Sex/Nudity, Profanity: None. Violence: A few instances, but very mild. Drugs: One instance with a cigar.
+++1/2 Magical, wholesome, superb special effects.
BURN HOLLYWOOD BURN (R)
Director: Alan Smithee. With Ryan O'Neal, Eric Idle, Whoopi Goldberg, Sylvester Stallone, Jackie Chan, Harvey Weinstein, Joe Eszterhas. (83 min.)
DUD "An Alan Smithee Film" is how Hollywood labels a movie that's been disowned by its real director. This satire tells the allegedly comic tale of a filmmaker who burns his latest epic after the studio reedits it. The idea has potential, but Eszterhas's screenplay smothers it with ham-fisted vulgarity and unamusing in jokes. The picture was reportedly directed and then disowned by Hollywood veteran Arthur Hiller, incidentally, making this "Alan Smithee Film" an Alan Smithee film!
Sex/Nudity: One brief sex scene and a lot of innuendo. Violence: About a dozen scenes of violence played for laughs. Profanity: Large amount of expletives. Drugs: Social drinking and smoking.
DANGEROUS BEAUTY (R)
Director: Marshall Herskovitz. With Catherine McCormack, Rufus Sewell, Jacqueline Bisset, Oliver Platt, Moira Kelly, Jeroen Krabb, Joanna Cassidy, Fred Ward. (114 min.)
+ The setting is Venice in the 16th century; the heroine is a young woman who becomes a courtesan on the advice of her mother, gets involved in high-level political intrigue, and lands in perilous trouble when a would-be lover wields the power of the Inquisition against her. The camera work is pretty, but the drama is flat and lifeless, more concerned with titillating its audience than illuminating its historical background.
++1/2 Sensual, historical, melodramatic.
Sex/Nudity: Sex and nudity are central to the plot - very graphic. Violence: Some sword fighting. Profanity Mild. Drugs: Fair amount of wine drinking. Other: For mature audiences only.
DARK CITY (R)
Director: Alex Proyas. With Rufus Sewell, William Hurt, Kiefer Sutherland, Jennifer Connelly, Richard O'Brien. (103 min.)
+++ A man finds himself accused of awful crimes he can't recall, struggles to regain his memory and solve the puzzle, and enters a conflict with aliens who can change reality with their thoughts. The story is dark and often violent, but it's told with a remarkable sense of visual energy and imagination.
++1/2 Surreal, action-packed, visually stylish.
Sex/Nudity: Some brief nudity. Violence: Murder victims shown, stabbings, gory decapitation scene. Profanity/Drugs: None.
HURRICANE STREETS (R)
Director: Morgan J. Freeman. With Brendan Sexton Jr., Shawn Elliot, Jos Ziga, David Roland Frank. (86 min.)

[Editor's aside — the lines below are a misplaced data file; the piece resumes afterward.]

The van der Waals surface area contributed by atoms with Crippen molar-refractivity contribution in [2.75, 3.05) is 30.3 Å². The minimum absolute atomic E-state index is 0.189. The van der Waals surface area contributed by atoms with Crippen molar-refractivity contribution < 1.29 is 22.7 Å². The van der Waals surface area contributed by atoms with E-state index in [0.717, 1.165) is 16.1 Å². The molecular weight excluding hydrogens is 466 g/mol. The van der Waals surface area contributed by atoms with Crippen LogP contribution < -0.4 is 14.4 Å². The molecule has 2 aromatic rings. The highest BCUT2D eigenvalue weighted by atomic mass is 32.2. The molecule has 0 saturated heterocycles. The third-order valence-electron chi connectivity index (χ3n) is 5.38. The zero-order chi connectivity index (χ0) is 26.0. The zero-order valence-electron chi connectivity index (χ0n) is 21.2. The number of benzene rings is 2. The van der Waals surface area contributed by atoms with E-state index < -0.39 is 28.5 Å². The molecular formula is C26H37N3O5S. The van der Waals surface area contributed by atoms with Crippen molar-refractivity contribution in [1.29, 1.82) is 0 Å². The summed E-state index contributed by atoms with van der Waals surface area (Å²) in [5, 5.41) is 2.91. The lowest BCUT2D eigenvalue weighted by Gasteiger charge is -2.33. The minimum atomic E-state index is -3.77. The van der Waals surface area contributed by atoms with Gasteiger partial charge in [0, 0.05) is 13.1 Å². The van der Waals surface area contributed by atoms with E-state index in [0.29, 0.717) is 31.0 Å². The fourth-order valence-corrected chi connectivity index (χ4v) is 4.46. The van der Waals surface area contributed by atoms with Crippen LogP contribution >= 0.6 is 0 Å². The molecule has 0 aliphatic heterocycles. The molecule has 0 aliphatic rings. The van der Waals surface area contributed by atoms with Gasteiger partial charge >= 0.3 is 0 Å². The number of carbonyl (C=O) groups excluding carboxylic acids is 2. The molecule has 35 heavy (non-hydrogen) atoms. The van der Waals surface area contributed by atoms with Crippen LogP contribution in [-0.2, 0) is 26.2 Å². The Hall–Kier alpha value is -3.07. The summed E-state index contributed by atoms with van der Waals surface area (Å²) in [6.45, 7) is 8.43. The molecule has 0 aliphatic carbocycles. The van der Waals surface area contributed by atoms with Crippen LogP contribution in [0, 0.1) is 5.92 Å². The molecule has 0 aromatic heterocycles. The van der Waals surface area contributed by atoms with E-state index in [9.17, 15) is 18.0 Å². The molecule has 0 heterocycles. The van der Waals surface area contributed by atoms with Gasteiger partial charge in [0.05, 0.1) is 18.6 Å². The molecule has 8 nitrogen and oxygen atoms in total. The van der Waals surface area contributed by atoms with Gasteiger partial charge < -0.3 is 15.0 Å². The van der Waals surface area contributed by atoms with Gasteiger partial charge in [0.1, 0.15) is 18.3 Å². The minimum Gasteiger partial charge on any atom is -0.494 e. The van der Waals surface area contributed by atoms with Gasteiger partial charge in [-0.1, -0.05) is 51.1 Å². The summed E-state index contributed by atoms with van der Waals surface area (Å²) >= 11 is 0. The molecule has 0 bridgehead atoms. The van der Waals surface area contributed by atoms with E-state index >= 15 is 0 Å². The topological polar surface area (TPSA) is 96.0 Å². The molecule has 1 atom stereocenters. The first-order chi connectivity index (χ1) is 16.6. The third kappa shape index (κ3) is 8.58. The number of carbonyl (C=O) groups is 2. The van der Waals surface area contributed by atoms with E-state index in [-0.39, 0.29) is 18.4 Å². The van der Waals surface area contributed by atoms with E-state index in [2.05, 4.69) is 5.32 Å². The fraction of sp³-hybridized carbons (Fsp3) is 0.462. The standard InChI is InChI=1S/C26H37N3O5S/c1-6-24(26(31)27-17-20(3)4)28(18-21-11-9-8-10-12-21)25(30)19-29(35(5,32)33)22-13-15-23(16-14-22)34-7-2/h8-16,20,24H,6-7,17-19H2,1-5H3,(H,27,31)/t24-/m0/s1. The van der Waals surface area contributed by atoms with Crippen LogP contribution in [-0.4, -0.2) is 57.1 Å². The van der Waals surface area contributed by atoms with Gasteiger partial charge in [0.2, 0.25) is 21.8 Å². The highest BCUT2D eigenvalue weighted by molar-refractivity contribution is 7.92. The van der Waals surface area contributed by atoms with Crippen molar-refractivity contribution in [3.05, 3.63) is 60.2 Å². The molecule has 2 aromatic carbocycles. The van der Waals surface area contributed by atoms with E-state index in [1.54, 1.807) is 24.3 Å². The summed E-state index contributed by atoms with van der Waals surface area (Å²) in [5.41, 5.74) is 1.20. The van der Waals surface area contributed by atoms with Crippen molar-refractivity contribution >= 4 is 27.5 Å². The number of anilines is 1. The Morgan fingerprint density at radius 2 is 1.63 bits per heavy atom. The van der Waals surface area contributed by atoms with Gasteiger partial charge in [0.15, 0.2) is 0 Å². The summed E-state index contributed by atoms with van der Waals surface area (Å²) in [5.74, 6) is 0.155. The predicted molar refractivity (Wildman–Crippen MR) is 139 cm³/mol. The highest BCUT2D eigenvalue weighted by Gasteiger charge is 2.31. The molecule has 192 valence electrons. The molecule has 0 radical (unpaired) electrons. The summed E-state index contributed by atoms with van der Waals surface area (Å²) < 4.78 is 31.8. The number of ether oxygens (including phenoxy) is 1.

++1/2 Nicely shot film and touching story about tough-city kids on the fast track to becoming tough adults. The story is about a young teenager whose mother is in prison for killing his abusive father, and his life of petty street crime. His "gang" of friends drifts toward harder crimes, but our hero dreams tenaciously about becoming good. By Lynde McCormick
++1/2 Gritty, cohesive story, well-acted.
Sex/Nudity: None. Violence: Graphic scene of a man getting shot; fighting among teenagers. Profanity: Large amount of expletives. Drugs: Teenagers on drugs; several scenes take place in a bar.
KRIPPENDORF'S TRIBE (PG-13)
Director: Todd Holland. With Richard Dreyfuss, Jenna Elfman, Lily Tomlin, Tom Poston, Elaine Stritch. (98 min.)
DUD After spending a research grant without doing the research, an anthropologist gets his children to pose as New Guinea natives so he can impress his colleagues with video footage of a "lost tribe." This is a celebration of a freewheeling fraud, hardly edifying for young or old. You don't have to be a multiculturalist to find the picture's blackface comedy and stereotyped "savages" a regrettable throwback to a less-civilized Hollywood era.
MOON OVER BROADWAY (Not rated)
Directors: Chris Hegedus and D.A. Pennebaker. With Carol Burnett, Philip Bosco, Ken Ludwig, Tom Moore. (98 min.)
+++ Lively, funny documentary about a cast and crew bringing a musical comedy from the drawing board to the Broadway stage, with previews in Boston and plenty of suspense along the way. An entertaining eyeful from two of the finest nonfiction filmmakers around.
MRS. DALLOWAY (PG-13)
Director: Marleen Gorris. With Vanessa Redgrave, Rupert Graves, Michael Kitchen, Alan Cox. (97 min.)
+++ A few years after World War I, a well-heeled London woman prepares for a party she's giving, encounters a long-ago suitor who's returned from India, and hears of a tragedy affecting a shellshocked veteran whose image has been haunting her. Vanessa Redgrave is almost too radiant as the title character of Virginia Woolf's virtuosically written novel, intelligently adapted by screenwriter Eileen Atkins.
Director: Volker Schlondorff. With Woody Harrelson, Elisabeth Shue, Gina Gershon, Chloe Sevigny. (114 min.)
+++ Just out of jail on a trumped-up charge, a Florida reporter gets involved in a phony kidnapping cooked up by a millionaire's greedy wife. Harrelson hits just the right sardonic note in this self-mocking crime drama, but look out for grisly touches along the way.
++ Senseless, weak, missed its potential.
Sex/Nudity: No nudity, but scantily clad women and implied sex. Violence: 8 violent acts ranging in severity from a simple slap to murder. Profanity: 35 expletives. Drugs: Mild drinking.
Director: James Cameron. With Leonardo DiCaprio, Kate Winslet, Billy Zane, Bill Paxton, Kathy Bates, Frances Fisher. (197 min.)
+++ The great ship's legendary voyage, as recalled by an elderly woman who fell in love with a young scamp and rejected her pompous fianc in the hours before the awful iceberg struck. The first half drags a bit, but the adventure scenes are exciting and the visual effects are as dazzling as Hollywood's most advanced technology can make them.
++++ Awesome epic, riveting, tragic.
VSex/Nudity: Brief, fairly explicit sex. Nude woman sketched by artist. VViolence: One suicide. Suffering, fighting as ship sinks; gunfire wounds two people. VProfanity: Several dozen four-letter words. VDrugs: Frequent scenes (27) of drinking and/or smoking.
Out on Video
(In stores March 10)
THE FULL MONTY (R)
+++ Director: Peter Cattaneo. With Robert Carlyle, Tom Wilkinson, Mark Addy, Steve Huison, Paul Barber, Hugo Speer, William Snape. (90 min.)
+++ Hilarious, touching, clever.
IN & OUT (PG-13)
+++ Director: Frank Oz. With Kevin Kline, Joan Cusack, Tom Selleck, Bob Newhart. (90 min.)
++ Clever dialogue, mildly embarrassing, politically correct.
A LIFE LESS ORDINARY (R)
++ Director: Danny Boyle. With Cameron Diaz, Ewan McGregor, Holly Hunter, Delroy Lindo, Ian Holm. (103 min.)
+ Strange, lacks a plot, unsatisfying.
THE PEACEMAKER (R)
+ Director: Mimi Leder. With George Clooney, Nicole Kidman. (123 min.)
+ Silly, simplistic, unconvincing.